“Sorry to barge in,” she laughs. She tucks her bangs behind her ear and closes the taxi door. “It’s just too cold to wait for another taxi. Do you mind?” Her goofy smile from before is replaced by a broad grin that stretches from rosy cheek to rosy cheek.

“Not at all,” I answer. “I’m just heading up a few blocks and then she’s all yours.” The cabby pulls away from the curb and heads down the street. The girl holds her eyes on me.

“Heading home alone? So early?” she asks. I force a smile.

“Yeah, it wasn’t really my kind of place. I guess I could ask you the same question though,” I tease.

“I’m just really cold,” she says. Her eyes are still fixed on me. The cabby curses the car in front of us for stopping at a yellow light and then the girl slides towards the middle of the seat, right next to me. “I’m just ready to get warm,” she whispers. Without really thinking I close my eyes and with my nose search for the sweet smell of lilacs or lilies that was dancing around her back at the club, but it was nowhere to be found. Only the cold damp smell of old metal and worn leather lingers in the backseat of the cab. I open my eyes and find the girl is still holding the same broad smile and staring directly at me.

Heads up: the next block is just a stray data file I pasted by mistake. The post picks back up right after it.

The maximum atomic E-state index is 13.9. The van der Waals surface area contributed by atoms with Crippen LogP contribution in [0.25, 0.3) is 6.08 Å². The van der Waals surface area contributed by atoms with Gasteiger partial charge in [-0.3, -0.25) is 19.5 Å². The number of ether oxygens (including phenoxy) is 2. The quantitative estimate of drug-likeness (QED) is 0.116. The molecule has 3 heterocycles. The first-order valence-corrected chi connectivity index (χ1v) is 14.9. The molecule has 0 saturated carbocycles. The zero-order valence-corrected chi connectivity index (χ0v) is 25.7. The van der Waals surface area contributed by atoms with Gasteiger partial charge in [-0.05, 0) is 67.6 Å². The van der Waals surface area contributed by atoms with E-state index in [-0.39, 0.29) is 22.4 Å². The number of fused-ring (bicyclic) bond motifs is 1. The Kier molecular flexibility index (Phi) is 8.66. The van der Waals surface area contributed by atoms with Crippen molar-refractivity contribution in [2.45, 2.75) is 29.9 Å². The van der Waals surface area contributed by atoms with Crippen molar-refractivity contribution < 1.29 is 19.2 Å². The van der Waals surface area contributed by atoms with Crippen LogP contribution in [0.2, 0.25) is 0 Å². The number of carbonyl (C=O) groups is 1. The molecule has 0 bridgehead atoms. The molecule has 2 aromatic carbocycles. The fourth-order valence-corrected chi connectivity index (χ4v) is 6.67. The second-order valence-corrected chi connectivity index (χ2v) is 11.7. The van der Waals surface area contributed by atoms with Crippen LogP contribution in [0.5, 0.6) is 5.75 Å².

The taxi speeds around a car and brakes abruptly alongside my apartment building.  The sudden stop sends the girl into my side.

"Wow, you're pretty warm," she lightly breathes as she readjusts her fixed stare on me.  Her words echo inside my head.  I turn my eyes towards her and see that her smile is now larger than before.  "Hey, I have an idea," she starts, "how about one lonely person offers another lonely person something hot to drink?”  Her words from before are still echoing in my head.  I hold my eyes on her face and realize that it isn't just the smell that's gone; all of her resemblances to Grace are gone too.  She looks the same, but the feeling is off. 

"Umm, I don't know-" I pull out my wallet and fumble past a few bills. 

"You don't know," she chuckles. "I saw how you were looking at me in the club." She strokes her hand down my chest. "You think I’m pretty perfect."  I rip out the cab fair and hand it to the driver. 

"Who's this?" she asks as her smile drops.  I turn towards her while my hand fumbles for the door handle.  She is looking at a folded picture of Grace that has fallen out of my wallet.  It's my favorite picture of her, the one where we were making silly faces as the photo booth was ending.  "Is this your girlfriend? You look happy with her. You look perfect together."